That same month, Empire Company Ltd. reported an 8.3 per cent increase in sales and also increased its dividend. The Sobeys parent company said it too expects its revenue increases to “offset” rising fuel costs.
Wage-cutting billionaire Jim Pattison was similarly adamant that his Save-On-Foods grocery stores will maintain their profits at all costs. “The cost [of business] is definitely going up in most areas, and we just need to pass it off to the customer,” he told BNN.
Metro, meanwhile, also reported a 1.9 per cent increase in revenues as its quarterly net earnings rose 5.3 per cent. Looking ahead, Metro CEO Eric Richer La Flèche said, the company’s shareholders can expect to profit handsomely off of price hikes: “Whenever there’s a spike in inflation like this, promotional penetration increases. We’ve seen that before. And we see strong sales whenever we feature a key item that has experienced inflation.”
Capitalism is to blame
Under capitalism, grocery monopolies, oil monopolies, landlords and the like are free to profiteer at the expense of workers and the poor.
Between 2000 and 2020, a typical grocery bill rose by 70 per cent, while wages stagnated. Meanwhile, a 2021 study from the University of Calgary estimates that 58 per cent of food produced by Canada’s supply chain, the equivalent of 35.5 million tonnes, is wasted every year. Warehousing, distribution and retail account for more than half of this waste.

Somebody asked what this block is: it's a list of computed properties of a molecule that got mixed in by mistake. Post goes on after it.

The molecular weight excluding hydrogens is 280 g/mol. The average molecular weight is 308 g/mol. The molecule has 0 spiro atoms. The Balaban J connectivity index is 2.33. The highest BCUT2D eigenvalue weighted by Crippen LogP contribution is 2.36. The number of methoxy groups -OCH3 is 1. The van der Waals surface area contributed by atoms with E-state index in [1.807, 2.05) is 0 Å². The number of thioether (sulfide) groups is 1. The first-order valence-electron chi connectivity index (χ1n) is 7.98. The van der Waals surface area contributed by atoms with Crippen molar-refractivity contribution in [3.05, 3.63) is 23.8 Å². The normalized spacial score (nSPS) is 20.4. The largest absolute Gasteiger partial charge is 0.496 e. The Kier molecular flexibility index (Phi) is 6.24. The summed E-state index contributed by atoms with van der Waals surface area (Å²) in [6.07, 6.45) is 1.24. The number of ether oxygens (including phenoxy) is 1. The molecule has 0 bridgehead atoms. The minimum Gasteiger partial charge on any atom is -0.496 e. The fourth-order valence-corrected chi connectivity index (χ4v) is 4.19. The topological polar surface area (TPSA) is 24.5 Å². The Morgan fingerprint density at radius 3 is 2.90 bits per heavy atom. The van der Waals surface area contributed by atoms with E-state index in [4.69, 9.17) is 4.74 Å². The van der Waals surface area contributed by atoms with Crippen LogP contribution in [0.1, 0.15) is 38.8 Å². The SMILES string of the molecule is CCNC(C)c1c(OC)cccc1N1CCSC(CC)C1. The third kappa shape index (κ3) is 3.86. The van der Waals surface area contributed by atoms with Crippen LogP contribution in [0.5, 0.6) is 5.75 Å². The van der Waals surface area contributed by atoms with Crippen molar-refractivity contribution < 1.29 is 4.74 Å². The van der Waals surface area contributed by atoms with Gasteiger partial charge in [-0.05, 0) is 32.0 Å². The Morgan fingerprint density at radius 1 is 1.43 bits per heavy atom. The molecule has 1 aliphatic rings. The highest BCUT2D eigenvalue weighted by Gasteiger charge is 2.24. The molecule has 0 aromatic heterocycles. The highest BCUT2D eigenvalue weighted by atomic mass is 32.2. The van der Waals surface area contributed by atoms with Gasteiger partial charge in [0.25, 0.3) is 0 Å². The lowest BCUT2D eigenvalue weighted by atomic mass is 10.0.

Food is undoubtedly being produced and people undoubtedly need to eat and a rational plan could easily solve this mismatch. But capitalism is not a rational system. No matter how many are left hungry, profit is paramount.
A socialist plan of production and distribution would take the oil and gas, manufacturing and food industries out of the hands of the profiteers. Rather than allow a small handful of parasitic capitalists to pocket ever-increasing profits and dividends, it would direct the wealth of society to help resolve shortages, provide decent jobs and wages for all and full support for those who are, for whatever reason, unable to work.